Collection of Information
This rule calls for no new collection of information under the Paperwork Reduction Act of 1995 (44 U.S.C. 3501-3520).
A rule has implications for federalism under Executive Order 13132, Federalism, if it has a substantial direct effect on State or local governments and would either preempt State law or impose a substantial direct cost of compliance on them. We have analyzed this rule under that Order and have determined that it does not have implications for federalism.
Unfunded Mandates Reform Act
The Unfunded Mandates Reform Act of 1995 (2 U.S.C. 1531-1538) requires Federal agencies to assess the effects of their discretionary regulatory actions. In particular, the Act addresses actions that may result in the expenditure by a State, local, or tribal government, in the aggregate, or by the private sector of $100,000,000 or more in any one year. Though this rule will not result in such an expenditure, we do discuss the effects of this rule elsewhere in this preamble.
Taking of Private Property
This rule will not effect a taking of private property or otherwise have taking implications under Executive Order 12630, Governmental Actions and Interference with Constitutionally Protected Property Rights.
Civil Justice Reform
This rule meets applicable standards in sections 3(a) and 3(b)(2) of Executive Order 12988, Civil Justice Reform, to minimize litigation, eliminate ambiguity, and reduce burden.
Protection of Children
We have analyzed this rule under Executive Order 13045, Protection of Children from Environmental Health Risks and Safety Risks. This rule is not an economically significant rule and does not concern an environmental risk to health or safety that may disproportionately affect children.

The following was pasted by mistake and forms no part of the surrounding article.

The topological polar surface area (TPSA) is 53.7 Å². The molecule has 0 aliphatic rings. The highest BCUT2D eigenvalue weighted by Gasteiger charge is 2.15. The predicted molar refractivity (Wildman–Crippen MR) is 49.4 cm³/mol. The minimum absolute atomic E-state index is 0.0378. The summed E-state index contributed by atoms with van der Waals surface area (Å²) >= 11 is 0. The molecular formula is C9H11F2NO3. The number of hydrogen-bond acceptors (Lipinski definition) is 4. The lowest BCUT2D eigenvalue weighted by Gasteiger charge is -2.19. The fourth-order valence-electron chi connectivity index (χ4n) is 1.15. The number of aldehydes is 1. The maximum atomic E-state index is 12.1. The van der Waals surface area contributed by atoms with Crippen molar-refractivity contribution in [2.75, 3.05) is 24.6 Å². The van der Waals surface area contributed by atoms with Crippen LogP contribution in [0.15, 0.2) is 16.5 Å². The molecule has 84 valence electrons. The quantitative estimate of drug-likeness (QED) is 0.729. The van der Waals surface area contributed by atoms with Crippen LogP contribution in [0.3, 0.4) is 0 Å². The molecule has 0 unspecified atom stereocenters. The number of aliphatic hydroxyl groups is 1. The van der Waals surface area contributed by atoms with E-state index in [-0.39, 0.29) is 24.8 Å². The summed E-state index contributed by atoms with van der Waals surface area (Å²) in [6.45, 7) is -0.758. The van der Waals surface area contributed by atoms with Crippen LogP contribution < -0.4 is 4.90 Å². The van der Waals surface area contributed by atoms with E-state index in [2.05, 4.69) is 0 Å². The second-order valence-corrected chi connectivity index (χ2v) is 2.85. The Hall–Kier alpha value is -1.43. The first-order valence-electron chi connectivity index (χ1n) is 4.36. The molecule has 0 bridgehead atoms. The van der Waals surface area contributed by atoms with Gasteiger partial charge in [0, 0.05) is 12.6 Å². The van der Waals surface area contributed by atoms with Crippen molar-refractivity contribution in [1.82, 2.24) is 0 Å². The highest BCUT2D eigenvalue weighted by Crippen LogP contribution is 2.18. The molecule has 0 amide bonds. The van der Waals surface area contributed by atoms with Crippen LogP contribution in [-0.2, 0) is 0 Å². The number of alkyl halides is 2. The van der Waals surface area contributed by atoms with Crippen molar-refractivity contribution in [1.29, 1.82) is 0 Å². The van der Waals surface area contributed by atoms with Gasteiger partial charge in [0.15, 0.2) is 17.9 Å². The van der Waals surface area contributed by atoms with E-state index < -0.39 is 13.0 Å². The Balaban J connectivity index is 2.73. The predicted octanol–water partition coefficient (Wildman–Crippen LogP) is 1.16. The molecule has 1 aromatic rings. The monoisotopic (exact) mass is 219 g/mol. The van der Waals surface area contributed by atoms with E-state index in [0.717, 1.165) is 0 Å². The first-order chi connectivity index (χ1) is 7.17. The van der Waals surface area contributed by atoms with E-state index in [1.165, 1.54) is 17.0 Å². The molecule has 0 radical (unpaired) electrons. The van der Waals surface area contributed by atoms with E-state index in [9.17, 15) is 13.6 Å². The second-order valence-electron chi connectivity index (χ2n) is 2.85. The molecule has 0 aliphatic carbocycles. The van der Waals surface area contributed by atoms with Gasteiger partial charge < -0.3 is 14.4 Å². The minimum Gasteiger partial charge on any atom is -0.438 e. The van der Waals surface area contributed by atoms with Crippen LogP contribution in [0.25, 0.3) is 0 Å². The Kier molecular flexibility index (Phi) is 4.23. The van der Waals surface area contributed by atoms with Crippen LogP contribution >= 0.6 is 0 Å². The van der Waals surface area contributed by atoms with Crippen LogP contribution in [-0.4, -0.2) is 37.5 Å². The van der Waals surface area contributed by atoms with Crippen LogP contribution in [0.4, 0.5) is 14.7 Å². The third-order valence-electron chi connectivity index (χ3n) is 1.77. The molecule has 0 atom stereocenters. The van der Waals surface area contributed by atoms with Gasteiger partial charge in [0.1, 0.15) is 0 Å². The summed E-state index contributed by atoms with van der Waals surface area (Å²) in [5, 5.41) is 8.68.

The Coast Guard has considered the environmental impact of this proposed rule and concluded that, under figure 2-1, paragraph 34(g), of Commandant Instruction M16475.lC, this proposed rule is categorically excluded from further environmental documentation.
Indian Tribal Governments
This rule does not have tribal implications under Executive Order 13175, Consultation and Coordination with Indian Tribal Governments, because it does not have a substantial direct effect on one or more Indian tribes, on the relationship between the Federal Government and Indian tribes, or on the distribution of power and responsibilities between the Federal Government and Indian tribes.
We have analyzed this proposed rule under Executive Order 13211, Actions Concerning Regulations That Significantly Affect Energy Supply, Distribution, or Use. We have determined that it is not a significant energy action under that order because it is not a significant regulatory action under Executive Order 12866 and is not likely to have a significant adverse effect on the supply, distribution, or use of energy. It has not been designated by the Administrator of the Office of Information and Regulatory Affairs as a Start Printed Page 36170significant energy action. Therefore, it does not require a Statement of Energy Effects under Executive Order 13211.Start List of Subjects
List of Subjects in 33 CFR Part 165
- Marine safety
- Navigation (water)
- Reporting and recordkeeping requirements
- Security measures
For the reasons discussed in the preamble, the Coast Guard amends 33 CFR part 165 as follows:Start Part
PART 165—[AMENDED]End Part Start Amendment Part
1. The authority for part 165 continues to read as follows:End Amendment Part
2. Remove § 165.713.End Amendment Part Start Signature
Dated: July 2, 2001.
Commander, U.S. Coast Guard, Captain of the Port, Charleston, South Carolina.
[FR Doc. 01-17405 Filed 7-10-01; 8:45 am]